Also ongoing is the Heartwater Research Project at the College of Veterinary Medicine at the University of Florida, funded through a grant from the US Agency for International Development, with laboratories in Zimbabwe. The project, designed to develop improved methods for the control and diagnosis of cowdriosis, was initiated in 1985 and is now in the fourth phase of development. Researchers involved with the project have completed development of a seriodiagnostic test.  Primary objectives in this project include completing development of an inactivated vaccine and developing recombinant vaccines for the disease.


If researchers can eradicate the exotic rickettsia-transmitting ticks from our shores, part of the battle will be won. But another threat looms from within
the United States.

Dr. Michael Burridge, professor with the tickUniversity of Florida’s Institute of Food and Agricultural Sciences and director of the Heartwater Research Project, warned that another parasite, the Gulf Coast tick, indigenous to the southeastern United States, has shown its capability to transmit the rickettsial agent that causes disease under experimental conditions. It’s a tick that feeds on cattle and deer.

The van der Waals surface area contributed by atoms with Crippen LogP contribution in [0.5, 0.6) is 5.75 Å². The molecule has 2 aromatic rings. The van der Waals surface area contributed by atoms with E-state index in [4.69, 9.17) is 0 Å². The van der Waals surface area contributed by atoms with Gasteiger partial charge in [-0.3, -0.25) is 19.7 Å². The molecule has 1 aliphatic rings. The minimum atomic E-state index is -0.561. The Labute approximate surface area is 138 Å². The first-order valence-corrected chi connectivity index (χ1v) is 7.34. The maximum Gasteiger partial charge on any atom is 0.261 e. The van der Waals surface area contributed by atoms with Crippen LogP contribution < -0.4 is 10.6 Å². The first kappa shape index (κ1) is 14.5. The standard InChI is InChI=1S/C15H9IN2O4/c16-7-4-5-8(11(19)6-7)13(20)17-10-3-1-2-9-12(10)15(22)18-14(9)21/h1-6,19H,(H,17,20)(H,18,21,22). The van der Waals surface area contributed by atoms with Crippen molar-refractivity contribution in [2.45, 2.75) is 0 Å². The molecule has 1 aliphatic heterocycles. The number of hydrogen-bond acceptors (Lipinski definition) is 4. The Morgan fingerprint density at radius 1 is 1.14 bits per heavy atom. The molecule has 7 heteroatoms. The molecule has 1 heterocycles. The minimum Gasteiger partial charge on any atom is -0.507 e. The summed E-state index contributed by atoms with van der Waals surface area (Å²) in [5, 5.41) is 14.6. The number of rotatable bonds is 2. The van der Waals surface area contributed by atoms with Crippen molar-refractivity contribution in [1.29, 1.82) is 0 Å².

“If heartwater disease got in, we have our own ticks that could efficiently transmit it,” Dr. Burridge said. “The stakes are very high. Our cattle industry would be in great trouble and it’s a disease that’s also deadly to deer.”

When the JAVMA spoke to Dr. Burridge in January, he was preparing to travel tickto a congressional agricultural hearing in Florida on invasive species, to be chaired by subcommittee chairman Richard Pombo (R- Cal.). One of the primary topics will be on the exotic tick/disease situation, and Dr. Burridge will be there to answer questions raised by the subcommittee.

Dr. Burridge is a proponent of tougher regulations for imported reptiles.  Unfortunately, tougher laws will not necessarily prevent illegal importation. He underscored the absurdity of the situation by pointing out that not only were the troublesome exotic tortoises being successfully bred in the United States,
obviating the need to import them, but there’s also rumored to be such an abundance of them here that they’re being put out into the tickwild.

Another problem, he said, is that Florida has an optimal climate for ticks to multiply. “We’ve already found one established breeding population of the African tortoise tick in Florida,” he said, adding that eradicating the ticks already here, is, in itself, an “enormous undertaking.”

As Dr. Burridge sees it, there’s no easy fix for the situation. “A task force of knowledgeable people need to deal with this as a matter of

To date, cowdriosis has not been diagnosed in the United States. Should we be nervous about ticks?

tick“It’s a very serious problem,” Dr. Burridge said. “We have every reason to believe from our research that recovered deer, like cattle, would become carriers. If the agent causing the disease got in, we’d have to live with it; therefore, it is essential that we take every effort to prevent its introduction.”